If I have any reservations regarding the script, I’m worried Nick Spencer will just beat us over the head with this yin yang analogy for the rest of the mini, but I’m hoping that isn’t the case. I feel like he’s a talented enough guy not to go that route, and I think the remaining issues should be equally good if not better. Oh, one weird thing—there’s a part where the Avengers show up, and Wolverine has some pretty skeevy dialogue when talking to Dagger. I don’t really get it. It seemed noticeably off to me. Meh—if that’s the worst thing, I’ll take it. I’m actually kind of anxious to learn what happens, especially when you consider who the villain of this is—which I’ll let you find out for yourselves.
If you’ve got some room in your pull list to play around, check out Cloak and Dagger.
Well … that was fun while it lasted. I guess this isn’t a review of this issue alone so much as of the series overall, as Bryan Q. Miller wraps up two years writing what has been a truly wonderful book. I’ve voiced my devout love of this series before on this blog, so it’s probably unsurprising that I was nearly in tears reading the final issue of something I have cherished for the last 24 months. That’s how good this title has been, that I can get this emotional over its ending. Although I’m looking forward to reading the “New 52” Barbara GordonBatgirl under Gail Simone, I can’t help but feel major heartbreak over losing a character I never expected to love this much—Stephanie Brown.
Bryan Q. Miller does a great job in concluding the series with this issue. Readers from the last issue will recall the unexpected appearance of Stephanie Brown’s father, Cluemaster—the catalyst that set Stephanie off parading as a vigilante in the first place during her Spoiler days. This is Steph’s first meeting with her dad since she was “killed,” and it’s a dramatic one. I only wish Miller had more time and more issues to write and develop this encounter (his plans were cut short via the reboot mandate; read the interview here). As it is, he uses this opportunity to bring Steph on a “what if” style adventure—what could have been for her, what she dreams of her legacy as part of the Bat family, what could await her in the future, etc. I’ll leave it to you to discover the plot device Miller uses to bring all this about; it’s something I haven’t seen in a while, so there’s a bit of nostalgia there, and I really enjoyed it. The artwork by Pere Perez does a lovely job of conveying the ideas present, and Dustin Nguyen’s cover is beautiful and perfect—as his stuff always is. Man … this is depressing. I’m going to miss this book so hard.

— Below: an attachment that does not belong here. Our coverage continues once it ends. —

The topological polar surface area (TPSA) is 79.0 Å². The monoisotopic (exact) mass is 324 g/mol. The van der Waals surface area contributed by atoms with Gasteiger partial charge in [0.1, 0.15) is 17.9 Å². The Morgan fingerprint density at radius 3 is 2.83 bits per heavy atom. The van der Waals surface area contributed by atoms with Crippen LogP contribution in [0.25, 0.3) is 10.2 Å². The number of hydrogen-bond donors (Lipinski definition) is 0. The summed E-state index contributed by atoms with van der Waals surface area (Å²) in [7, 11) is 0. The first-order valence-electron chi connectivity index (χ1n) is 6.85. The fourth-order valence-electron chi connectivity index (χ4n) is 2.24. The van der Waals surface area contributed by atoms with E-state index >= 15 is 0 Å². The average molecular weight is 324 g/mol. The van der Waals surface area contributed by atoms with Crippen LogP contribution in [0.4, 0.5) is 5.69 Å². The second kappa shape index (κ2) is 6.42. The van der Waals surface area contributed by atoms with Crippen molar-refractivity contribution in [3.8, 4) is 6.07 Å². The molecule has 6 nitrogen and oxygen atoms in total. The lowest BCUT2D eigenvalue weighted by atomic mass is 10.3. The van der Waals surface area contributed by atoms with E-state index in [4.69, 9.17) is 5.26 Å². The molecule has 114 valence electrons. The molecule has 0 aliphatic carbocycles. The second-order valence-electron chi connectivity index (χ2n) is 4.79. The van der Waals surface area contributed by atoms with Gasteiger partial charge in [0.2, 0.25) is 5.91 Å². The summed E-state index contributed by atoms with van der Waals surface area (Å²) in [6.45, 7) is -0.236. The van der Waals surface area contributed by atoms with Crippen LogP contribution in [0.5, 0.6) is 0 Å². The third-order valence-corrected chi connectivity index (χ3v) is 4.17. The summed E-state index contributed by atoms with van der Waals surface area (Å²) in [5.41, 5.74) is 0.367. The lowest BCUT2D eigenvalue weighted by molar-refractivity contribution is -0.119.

If you’ve never read this title, you’ve really missed out on something special. Fans who once clamored for Cassandra Cain are now clamoring for Cass AND Steph, and hey—how awesome would a TEAM BATGIRL book be?! We struck gold with this incarnation of Batgirl, and all I can do is wait patiently for Steph’s triumphant return. Her happy-go-lucky, never-say-die attitude means she’s bound to come back eventually. Right?
So I’m starting to watch the new X-Men anime series that came out recently. The opening scene in the first episode revolves around Cyclops screaming “Jeeeaaaaaannnnnnnn!” several times. Priceless. Also, Phoenix is in it, and each one of her individual um … “assets” … is larger than her head. By like, miles. More gruesome details to potentially follow if I ever get through more episodes.
YEAH! THIS! VERY THIS! This is what I wanted from this book! Amazing. So, I never read any of the original Crossgen titles back when they were around. I checked out Marvel’s versions of Ruse and Sigil recently, so I thought—okay. Mystic. Let’s do this. G. Willow Wilson and David Lopez as a team has to be good, right? I’m ashamed to say I have not read Wilson’s Air, nor her Cairo, but I’ve heard great things and they’re definitely in the “to be read” pile. I also loved Lopez on Hawkeye & Mockingbird, and seeing some of his preview pages for this instantly guaranteed I’d check it out. While I can’t comment on this book in relation to its previous incarnation, I can only address what I’ve read here. And what I read here is wonderful.